The FSA should copy the Soil Association's positive approach to nutrition, Joanna Blythman

The Food Standards Agency is a sleepy backwater for plodding, calorie-counting dieticians, a time-warped bastion of nutritionism.

Its reductionist approach is limited to calculating fat, salt, and sugar and fails abjectly to look at food as a whole. Its big idea is the discredited dogma that saturated fats are the root of all dietary evil, hence its fatwa on nutritious foods such as full fat milk, cheese and butter.

The FSA has pissed off both the food industry and food campaigners - a waste of time and effort that effectively maintains the status quo. Maybe that's the whole point of bureaucratic endeavour on this battleground. Whatever the explanation, it's obvious Government and its agencies have a strategic ideas deficit when it comes to food, making them largely ineffective in improving the nation's diet.

We're in for another dollop of Government-style nutritionism when the Department of Health launches its Healthier Food Mark next month, doling out gold badges to caterers who calculate levels of salt, fat and sugar. Trumpeted as a way to deliver more nutritious, environmentally sustainable food, the HFM is strangely mute when it comes to environmental or animal welfare requirements. 

Weirder still, the HFM steering group has studiously ignored organisations that do have good ideas, such as the Soil Association. Its pioneering Food for Life catering mark, which is already used by progressive caterers in hospitals, schools, nurseries and even football clubs, isn't a charter for organic purists.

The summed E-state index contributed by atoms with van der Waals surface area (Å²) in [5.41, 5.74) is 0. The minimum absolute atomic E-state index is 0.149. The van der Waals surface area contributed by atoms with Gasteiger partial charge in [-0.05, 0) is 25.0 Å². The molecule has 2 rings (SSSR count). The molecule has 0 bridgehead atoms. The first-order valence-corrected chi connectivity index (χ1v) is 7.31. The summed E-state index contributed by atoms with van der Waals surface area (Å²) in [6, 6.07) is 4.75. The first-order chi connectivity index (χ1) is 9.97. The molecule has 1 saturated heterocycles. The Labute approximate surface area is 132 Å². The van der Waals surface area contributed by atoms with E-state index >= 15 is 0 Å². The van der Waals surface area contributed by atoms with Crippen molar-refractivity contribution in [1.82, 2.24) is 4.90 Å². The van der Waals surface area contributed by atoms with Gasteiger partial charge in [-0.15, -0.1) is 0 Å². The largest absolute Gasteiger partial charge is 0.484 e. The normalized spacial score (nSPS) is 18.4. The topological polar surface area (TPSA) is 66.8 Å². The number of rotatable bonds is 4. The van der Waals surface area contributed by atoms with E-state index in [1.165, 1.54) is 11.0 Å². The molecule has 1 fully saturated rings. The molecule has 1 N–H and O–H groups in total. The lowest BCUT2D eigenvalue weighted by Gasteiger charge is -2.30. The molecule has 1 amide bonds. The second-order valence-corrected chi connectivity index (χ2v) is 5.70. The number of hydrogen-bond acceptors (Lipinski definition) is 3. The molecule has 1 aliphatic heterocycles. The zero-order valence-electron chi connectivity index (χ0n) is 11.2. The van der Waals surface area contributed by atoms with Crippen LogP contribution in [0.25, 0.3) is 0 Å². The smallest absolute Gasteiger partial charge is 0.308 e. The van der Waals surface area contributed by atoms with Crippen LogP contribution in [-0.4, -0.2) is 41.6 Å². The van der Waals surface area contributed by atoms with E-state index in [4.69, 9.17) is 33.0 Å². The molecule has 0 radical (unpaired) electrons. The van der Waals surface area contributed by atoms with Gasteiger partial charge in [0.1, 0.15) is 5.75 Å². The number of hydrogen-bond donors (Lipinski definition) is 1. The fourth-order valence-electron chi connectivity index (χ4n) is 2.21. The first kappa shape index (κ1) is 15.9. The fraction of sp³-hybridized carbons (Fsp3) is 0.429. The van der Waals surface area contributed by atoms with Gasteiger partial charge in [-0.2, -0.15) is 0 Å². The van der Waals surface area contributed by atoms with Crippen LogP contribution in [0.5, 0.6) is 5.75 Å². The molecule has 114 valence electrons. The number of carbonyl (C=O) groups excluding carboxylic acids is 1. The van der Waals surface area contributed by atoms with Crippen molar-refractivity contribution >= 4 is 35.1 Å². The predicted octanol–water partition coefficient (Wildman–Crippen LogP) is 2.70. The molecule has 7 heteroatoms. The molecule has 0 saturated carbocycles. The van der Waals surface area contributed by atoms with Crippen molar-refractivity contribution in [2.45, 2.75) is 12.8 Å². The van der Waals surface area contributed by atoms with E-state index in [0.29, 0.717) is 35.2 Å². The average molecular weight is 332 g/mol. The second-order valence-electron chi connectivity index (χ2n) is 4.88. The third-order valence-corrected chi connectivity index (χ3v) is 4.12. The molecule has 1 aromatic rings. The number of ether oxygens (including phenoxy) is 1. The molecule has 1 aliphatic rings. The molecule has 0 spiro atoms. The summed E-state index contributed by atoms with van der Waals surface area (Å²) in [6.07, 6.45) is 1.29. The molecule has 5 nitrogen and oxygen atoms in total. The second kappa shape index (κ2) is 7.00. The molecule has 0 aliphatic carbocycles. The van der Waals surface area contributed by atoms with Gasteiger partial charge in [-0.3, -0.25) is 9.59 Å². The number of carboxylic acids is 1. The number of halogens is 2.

For a bronze Food For Life mark, a caterer needs to show meals contain no undesirable additives or hydrogenated fats, 75% of dishes are freshly prepared, meat meets welfare standards, eggs are from cage-free hens, and menus are seasonal.

For silver, local, organic and Fairtrade food must be served, chicken, eggs and pork products must be Freedom Food or free-range and the Marine Conservation Society 'fish to avoid' list is off the menu.

Going for gold, 30% of ingredients must be organic or MSC-certified, at least 50% must be local and non-meat dishes must be promoted as part of a climate-friendly diet.

This step-by-step approach is a convincing template for improving diet, as opposed to a generator of ineffective number-crunching. The Government should stop trying to reinvent the wheel - and copy it.

Joanna Blythman is a food journalist and author of Bad Food Britain.